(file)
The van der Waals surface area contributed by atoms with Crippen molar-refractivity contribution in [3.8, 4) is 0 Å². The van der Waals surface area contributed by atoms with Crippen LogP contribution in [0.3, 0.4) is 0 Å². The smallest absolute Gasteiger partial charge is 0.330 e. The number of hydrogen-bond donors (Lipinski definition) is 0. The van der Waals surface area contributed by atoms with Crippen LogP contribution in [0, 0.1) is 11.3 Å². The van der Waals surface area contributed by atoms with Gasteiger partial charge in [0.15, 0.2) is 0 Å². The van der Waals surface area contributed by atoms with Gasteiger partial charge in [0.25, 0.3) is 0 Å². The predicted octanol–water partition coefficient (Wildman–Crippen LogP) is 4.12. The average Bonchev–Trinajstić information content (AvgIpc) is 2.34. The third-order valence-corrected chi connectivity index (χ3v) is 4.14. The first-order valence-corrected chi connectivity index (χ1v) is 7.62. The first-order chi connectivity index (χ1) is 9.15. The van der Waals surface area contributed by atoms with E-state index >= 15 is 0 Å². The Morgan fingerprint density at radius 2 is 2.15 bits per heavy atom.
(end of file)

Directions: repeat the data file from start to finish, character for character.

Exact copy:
The van der Waals surface area contributed by atoms with Crippen molar-refractivity contribution in [3.8, 4) is 0 Å². The van der Waals surface area contributed by atoms with Crippen LogP contribution in [0.3, 0.4) is 0 Å². The smallest absolute Gasteiger partial charge is 0.330 e. The number of hydrogen-bond donors (Lipinski definition) is 0. The van der Waals surface area contributed by atoms with Crippen LogP contribution in [0, 0.1) is 11.3 Å². The van der Waals surface area contributed by atoms with Gasteiger partial charge in [0.15, 0.2) is 0 Å². The van der Waals surface area contributed by atoms with Gasteiger partial charge in [0.25, 0.3) is 0 Å². The predicted octanol–water partition coefficient (Wildman–Crippen LogP) is 4.12. The average Bonchev–Trinajstić information content (AvgIpc) is 2.34. The third-order valence-corrected chi connectivity index (χ3v) is 4.14. The first-order valence-corrected chi connectivity index (χ1v) is 7.62. The first-order chi connectivity index (χ1) is 9.15. The van der Waals surface area contributed by atoms with E-state index >= 15 is 0 Å². The Morgan fingerprint density at radius 2 is 2.15 bits per heavy atom.